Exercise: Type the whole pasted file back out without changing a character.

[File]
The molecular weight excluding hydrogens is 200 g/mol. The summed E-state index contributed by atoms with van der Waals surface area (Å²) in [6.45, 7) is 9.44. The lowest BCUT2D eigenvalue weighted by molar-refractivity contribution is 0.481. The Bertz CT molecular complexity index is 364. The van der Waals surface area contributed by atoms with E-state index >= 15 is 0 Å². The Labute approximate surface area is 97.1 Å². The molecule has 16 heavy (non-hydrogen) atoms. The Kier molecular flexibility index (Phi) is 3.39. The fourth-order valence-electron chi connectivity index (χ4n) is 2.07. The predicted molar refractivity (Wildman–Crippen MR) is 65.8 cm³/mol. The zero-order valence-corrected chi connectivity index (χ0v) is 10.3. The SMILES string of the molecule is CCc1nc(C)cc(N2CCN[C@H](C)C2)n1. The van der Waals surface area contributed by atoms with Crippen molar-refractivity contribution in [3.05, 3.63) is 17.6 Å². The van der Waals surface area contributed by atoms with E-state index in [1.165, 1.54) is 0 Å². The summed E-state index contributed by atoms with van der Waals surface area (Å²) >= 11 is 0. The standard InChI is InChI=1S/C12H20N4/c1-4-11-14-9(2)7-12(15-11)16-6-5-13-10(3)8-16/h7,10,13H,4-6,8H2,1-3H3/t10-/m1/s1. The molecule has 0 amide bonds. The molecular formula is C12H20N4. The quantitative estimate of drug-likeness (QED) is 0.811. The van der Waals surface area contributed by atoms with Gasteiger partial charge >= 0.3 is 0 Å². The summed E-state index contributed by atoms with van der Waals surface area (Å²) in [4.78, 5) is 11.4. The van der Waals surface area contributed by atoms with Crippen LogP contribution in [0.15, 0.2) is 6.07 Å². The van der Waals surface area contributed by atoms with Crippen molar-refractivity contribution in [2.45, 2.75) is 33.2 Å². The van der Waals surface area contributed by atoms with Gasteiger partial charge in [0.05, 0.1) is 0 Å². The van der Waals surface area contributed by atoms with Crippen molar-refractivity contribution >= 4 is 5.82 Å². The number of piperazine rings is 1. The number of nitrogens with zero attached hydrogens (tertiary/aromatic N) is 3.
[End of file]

The molecular weight excluding hydrogens is 200 g/mol. The summed E-state index contributed by atoms with van der Waals surface area (Å²) in [6.45, 7) is 9.44. The lowest BCUT2D eigenvalue weighted by molar-refractivity contribution is 0.481. The Bertz CT molecular complexity index is 364. The van der Waals surface area contributed by atoms with E-state index >= 15 is 0 Å². The Labute approximate surface area is 97.1 Å². The molecule has 16 heavy (non-hydrogen) atoms. The Kier molecular flexibility index (Phi) is 3.39. The fourth-order valence-electron chi connectivity index (χ4n) is 2.07. The predicted molar refractivity (Wildman–Crippen MR) is 65.8 cm³/mol. The zero-order valence-corrected chi connectivity index (χ0v) is 10.3. The SMILES string of the molecule is CCc1nc(C)cc(N2CCN[C@H](C)C2)n1. The van der Waals surface area contributed by atoms with Crippen molar-refractivity contribution in [3.05, 3.63) is 17.6 Å². The van der Waals surface area contributed by atoms with E-state index in [1.165, 1.54) is 0 Å². The summed E-state index contributed by atoms with van der Waals surface area (Å²) >= 11 is 0. The standard InChI is InChI=1S/C12H20N4/c1-4-11-14-9(2)7-12(15-11)16-6-5-13-10(3)8-16/h7,10,13H,4-6,8H2,1-3H3/t10-/m1/s1. The molecule has 0 amide bonds. The molecular formula is C12H20N4. The quantitative estimate of drug-likeness (QED) is 0.811. The van der Waals surface area contributed by atoms with Gasteiger partial charge >= 0.3 is 0 Å². The summed E-state index contributed by atoms with van der Waals surface area (Å²) in [4.78, 5) is 11.4. The van der Waals surface area contributed by atoms with Crippen LogP contribution in [0.15, 0.2) is 6.07 Å². The van der Waals surface area contributed by atoms with Crippen molar-refractivity contribution in [2.45, 2.75) is 33.2 Å². The van der Waals surface area contributed by atoms with Gasteiger partial charge in [0.05, 0.1) is 0 Å². The van der Waals surface area contributed by atoms with Crippen molar-refractivity contribution >= 4 is 5.82 Å². The number of piperazine rings is 1. The number of nitrogens with zero attached hydrogens (tertiary/aromatic N) is 3.